Anna said...

Along long time ago I remember reading that "enrichment" requirements for processed foods came about because when young men were called up for the drafts, especially during WWII, there were so many men unfit for service due to nutritional deficiencies.

Food supplies changed a great deal in the age of industrialization (earlier than many people realize), from home and industrial canning technology around the time of the American Civil War, to mass-produced refined flour in the 1880s to relative abundance of inexpensive meat around the turn of the century due to easier transport and the rise of the meat packing industry (meat consumption went down for a substantial period in the early 20th century after publication in 1906 of Upton Sinclair's exposé, The Jungle), the increased substitution of processed vegetable oils in the late 19th and 20th centuries, new chemical food preservation processes after the WWs, etc. The dietary and nutritional status changes also seem to coincide pretty well with the rural to urban population changes, too, when home-raised food shifted to commercially sourced foods.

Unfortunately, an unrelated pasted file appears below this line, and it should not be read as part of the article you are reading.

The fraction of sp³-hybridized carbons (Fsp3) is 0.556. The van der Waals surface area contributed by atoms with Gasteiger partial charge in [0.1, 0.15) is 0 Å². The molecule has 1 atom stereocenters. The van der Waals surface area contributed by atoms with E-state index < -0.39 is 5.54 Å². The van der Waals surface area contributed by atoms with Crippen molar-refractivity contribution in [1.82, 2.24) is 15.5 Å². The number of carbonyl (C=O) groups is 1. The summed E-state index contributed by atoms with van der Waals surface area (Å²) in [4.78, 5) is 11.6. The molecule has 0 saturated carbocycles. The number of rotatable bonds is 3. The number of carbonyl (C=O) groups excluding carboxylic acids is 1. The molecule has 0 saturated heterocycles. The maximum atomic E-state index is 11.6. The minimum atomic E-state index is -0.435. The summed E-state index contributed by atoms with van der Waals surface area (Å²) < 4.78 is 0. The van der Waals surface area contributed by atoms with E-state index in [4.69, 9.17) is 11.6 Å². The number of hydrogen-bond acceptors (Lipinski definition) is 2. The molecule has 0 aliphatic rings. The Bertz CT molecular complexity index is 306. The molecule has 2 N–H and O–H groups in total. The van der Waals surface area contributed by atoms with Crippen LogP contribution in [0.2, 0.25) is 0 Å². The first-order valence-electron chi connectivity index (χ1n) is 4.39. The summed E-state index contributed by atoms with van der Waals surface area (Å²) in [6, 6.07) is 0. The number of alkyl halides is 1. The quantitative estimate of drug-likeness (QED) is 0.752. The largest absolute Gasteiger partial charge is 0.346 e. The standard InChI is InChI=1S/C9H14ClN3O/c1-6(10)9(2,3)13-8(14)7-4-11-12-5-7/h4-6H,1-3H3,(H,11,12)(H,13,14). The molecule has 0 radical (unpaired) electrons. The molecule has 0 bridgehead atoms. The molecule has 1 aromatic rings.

For instance, one could be cash-poor, but with a family cow, a pig or two, and some chickens and a vegetable garden, a rural or even semi-rural family could still eat quite well. But a more cash-based, rich or poor, urban family would have to rely on what they could source from urban grocery stores (and the rich might be more prone to choosing the "new and improved" processed convenience foods) and therefore might not consume as many nutrients.

Stephan Guyenet said...


Those are all plausible factors


Good point. These changes have been happening for a long time.

Robert Andrew Brown said...
This comment has been removed by the author.
Buccaneer said...

Fruits and Oats for breakfast

Brown rice and/or sweet potato for lunch/dinner

Thats the only type of grains I would eat. Is that ok?